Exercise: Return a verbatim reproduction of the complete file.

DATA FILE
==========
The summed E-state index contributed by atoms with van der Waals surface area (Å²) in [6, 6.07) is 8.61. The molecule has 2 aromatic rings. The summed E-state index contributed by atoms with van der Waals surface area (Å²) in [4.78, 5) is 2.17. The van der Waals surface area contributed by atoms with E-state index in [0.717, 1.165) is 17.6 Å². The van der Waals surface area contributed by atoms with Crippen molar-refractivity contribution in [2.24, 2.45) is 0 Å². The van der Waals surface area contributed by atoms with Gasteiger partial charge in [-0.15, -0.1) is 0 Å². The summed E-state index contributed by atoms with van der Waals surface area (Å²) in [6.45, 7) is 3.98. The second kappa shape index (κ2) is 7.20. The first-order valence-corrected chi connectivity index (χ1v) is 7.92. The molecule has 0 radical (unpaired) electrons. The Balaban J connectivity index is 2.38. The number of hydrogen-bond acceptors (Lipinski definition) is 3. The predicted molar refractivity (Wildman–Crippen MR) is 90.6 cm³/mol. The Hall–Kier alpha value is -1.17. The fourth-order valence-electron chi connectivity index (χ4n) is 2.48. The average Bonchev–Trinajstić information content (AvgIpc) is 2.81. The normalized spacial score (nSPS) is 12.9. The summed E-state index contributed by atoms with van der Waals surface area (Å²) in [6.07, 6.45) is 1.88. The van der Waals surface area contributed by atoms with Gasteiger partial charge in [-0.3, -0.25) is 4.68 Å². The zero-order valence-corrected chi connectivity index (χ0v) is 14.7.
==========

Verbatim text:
The summed E-state index contributed by atoms with van der Waals surface area (Å²) in [6, 6.07) is 8.61. The molecule has 2 aromatic rings. The summed E-state index contributed by atoms with van der Waals surface area (Å²) in [4.78, 5) is 2.17. The van der Waals surface area contributed by atoms with E-state index in [0.717, 1.165) is 17.6 Å². The van der Waals surface area contributed by atoms with Crippen molar-refractivity contribution in [2.24, 2.45) is 0 Å². The van der Waals surface area contributed by atoms with Gasteiger partial charge in [-0.15, -0.1) is 0 Å². The summed E-state index contributed by atoms with van der Waals surface area (Å²) in [6.45, 7) is 3.98. The second kappa shape index (κ2) is 7.20. The first-order valence-corrected chi connectivity index (χ1v) is 7.92. The molecule has 0 radical (unpaired) electrons. The Balaban J connectivity index is 2.38. The number of hydrogen-bond acceptors (Lipinski definition) is 3. The predicted molar refractivity (Wildman–Crippen MR) is 90.6 cm³/mol. The Hall–Kier alpha value is -1.17. The fourth-order valence-electron chi connectivity index (χ4n) is 2.48. The average Bonchev–Trinajstić information content (AvgIpc) is 2.81. The normalized spacial score (nSPS) is 12.9. The summed E-state index contributed by atoms with van der Waals surface area (Å²) in [6.07, 6.45) is 1.88. The van der Waals surface area contributed by atoms with Gasteiger partial charge in [-0.3, -0.25) is 4.68 Å². The zero-order valence-corrected chi connectivity index (χ0v) is 14.7.